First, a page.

Raising Israeli Jewish Girls VS Palestinian Israeli Boys, Part 2
This is Alice and Goody Two Shoes, back again to talk about some issues we have faced with our 6 children:
Goody Two Shoes: My 4 boys were born into a Christian believing family. This makes them a severe minority almost anywhere they live, but especially here in Jerusalem.
They were registered at birth as Christian and both they and us, as their parents, had no choice in the matter. There is no separation of religion and state. It is decided for you by the Interior Ministry and it is very, very difficult to change this. Despite the labels given, my husband and I tried to teach them that God created everybody in his image and loves everybody equally. We mixed them with people of all religious backgrounds from an early age, encouraging relationships based on equality.
Alice Through the Looking Glass: My children are registered as Jewish because their mother is Jewish. Nothing else matters to the Interior Ministry. The fact that we are believers is not really a question that was asked us or given attention. In school, my kids have to attend normal Bible instruction as a course, from 1st through 12th grade, and pass a test on it to graduate. Some of the instruction is from the Old Testament. The rest is rabbinic commentary, which often conflicts with our beliefs at home. My husband and I spent many hours of reading and discussing the scriptures at home, Old and New Testaments, in order to give the girls our understanding in hopes they would find it makes sense to them as well.
Since most Messianic congregations in Israel would not allow a girl to read from the Torah (forget Orthodox Synagogues), we decided NOT to have a Bat Mitzvah for our girls. They had not yet decided whether they wanted to be believers or not, so we felt the spiritual aspect (the most important part) was missing. Instead of feeding 200 people dinner, we decided to let the girls each choose a European country they wanted to visit, figuring that opening their eyes to other cultures was also helping them become mature.
Goody Two Shoes: As Christians, we celebrate the Christian feasts (all of them-both Eastern and Western). As children attending Jewish schools, they also celebrated Jewish feasts. They brought home Hannukiahs (candle holders for 8 candles) they made at school and I duly lit them, secretly hoping they would drop to pieces afterwards, which they often did, not because I was against the Jewish holiday but because I did not have anywhere to store them! They attended Passover meals, dressed up for Purim, rode bikes on Yom Kippur, visited neighbours at Eid Al Athar, respected Ramadan, hung up Sukkot decorations and I even made a Sukka (booth) out of old sheets and washing lines. As a family, we enjoyed and decorated our own house for Christmas and Easter for our own festivals and paid attention to others on theirs.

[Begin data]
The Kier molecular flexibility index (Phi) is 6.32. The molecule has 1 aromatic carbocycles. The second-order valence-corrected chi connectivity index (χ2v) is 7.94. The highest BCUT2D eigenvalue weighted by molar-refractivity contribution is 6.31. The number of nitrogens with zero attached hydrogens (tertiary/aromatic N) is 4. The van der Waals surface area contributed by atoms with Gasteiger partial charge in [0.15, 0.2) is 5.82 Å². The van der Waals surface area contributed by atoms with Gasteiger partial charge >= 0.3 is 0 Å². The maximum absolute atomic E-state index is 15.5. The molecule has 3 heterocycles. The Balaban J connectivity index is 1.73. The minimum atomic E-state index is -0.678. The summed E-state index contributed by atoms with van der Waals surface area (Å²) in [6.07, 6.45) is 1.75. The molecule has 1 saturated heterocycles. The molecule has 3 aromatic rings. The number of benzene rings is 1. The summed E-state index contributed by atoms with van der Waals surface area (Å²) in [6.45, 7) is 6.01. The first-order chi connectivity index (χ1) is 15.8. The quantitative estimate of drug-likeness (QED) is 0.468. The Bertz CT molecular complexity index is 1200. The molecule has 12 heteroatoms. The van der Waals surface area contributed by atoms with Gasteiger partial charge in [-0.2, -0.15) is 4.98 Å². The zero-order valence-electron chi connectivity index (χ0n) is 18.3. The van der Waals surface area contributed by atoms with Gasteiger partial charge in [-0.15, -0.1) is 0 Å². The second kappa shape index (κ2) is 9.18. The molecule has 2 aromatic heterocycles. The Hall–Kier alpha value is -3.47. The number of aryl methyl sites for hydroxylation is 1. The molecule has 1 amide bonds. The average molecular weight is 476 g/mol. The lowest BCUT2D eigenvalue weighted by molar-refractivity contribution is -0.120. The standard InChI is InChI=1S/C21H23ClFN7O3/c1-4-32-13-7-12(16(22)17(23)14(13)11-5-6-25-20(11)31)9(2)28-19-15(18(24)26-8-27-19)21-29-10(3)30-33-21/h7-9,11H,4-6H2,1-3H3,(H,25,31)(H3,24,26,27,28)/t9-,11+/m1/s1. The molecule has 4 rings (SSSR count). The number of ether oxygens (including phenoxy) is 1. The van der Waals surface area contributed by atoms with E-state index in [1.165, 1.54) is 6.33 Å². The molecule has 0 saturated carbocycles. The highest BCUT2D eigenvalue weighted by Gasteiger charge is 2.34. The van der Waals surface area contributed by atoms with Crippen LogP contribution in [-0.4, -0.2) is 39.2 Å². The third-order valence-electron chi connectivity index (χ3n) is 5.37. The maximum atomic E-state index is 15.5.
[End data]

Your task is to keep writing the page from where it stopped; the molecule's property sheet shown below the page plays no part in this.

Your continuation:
Alice: My girls had all the Jewish feasts at school and at home. Pesach was always a central theme in our house, as we explain the symbolism that points to Yeshua's last meal with his disciples and the different symbolisms in the meal for redemption. L'ag B'Omer was never celebrated at our house (the celebration (?) of the burning of Jerusalem and the Second Temple-bonfires are lit all over Israel, so much so that there is a pollution warning the next day) since the tradition of celebrating a FALSE MESSIAH leading the people to destruction is too much for me to bear. Hanukkah at our house meant 8 presents - one for each night - though they were often books or socks. Christmas was celebrated at the homes of friends, which we totally enjoyed and to which we looked forward every year.
Goody Two Shoes: Because there is no separation of religion and state in Israel, if you are born a Christian, you marry a Christian and only then can you be legally wed in the country. Marry anybody from a different religious background and you find yourself forced to legally marry outside the country. This makes marrying somebody from the same religious background much easier and consequently easier for the children as far as legal requirements go.
I would like my children to marry people of similar faith and if the religious background matches as well, then great! However, I have realised a long time ago I have zero influence in this area and it is far better to keep my opinions to myself, pray and save up!
Alice: My husband and I agree to support the girls' choices for husbands no matter the ethnicity. We prefer they be believers, although our community in Israel is miniscule. Now, if they choose a Palestinian (even if they are believers), they would be better off not living in this country. They would have a bulls eye on their backs, and never know from where persecution might come. Similar to an interracial marriage in the 60's in the USA, it would not be safe for them. Additionally, they would have to either give up citizenship and move to the West Bank, at which time they also give up the laws of Israel that protect them as women, OR apply for family reunification to move their husbands to Israel. This is granted in approximately 1% of the cases, and then their spouse would not be able to drive or work in Israel.
Alice and Goody Two Shoes: We have many areas of difference and many of similarity. May we celebrate, commiserate, enjoy, pray for each others children, supporting each other in mutual friendship till we reach old age and can relax and look back ...Tell us, readers of the golden age, does that ever happen?
We repeat our mantra: Together we stand divided we fall. We of the same faith and different backgrounds hold each other up in the shaky times and dance together when we celebrate. And we plan to dance at 6 weddings in the coming years, either the Hora or the Dabka!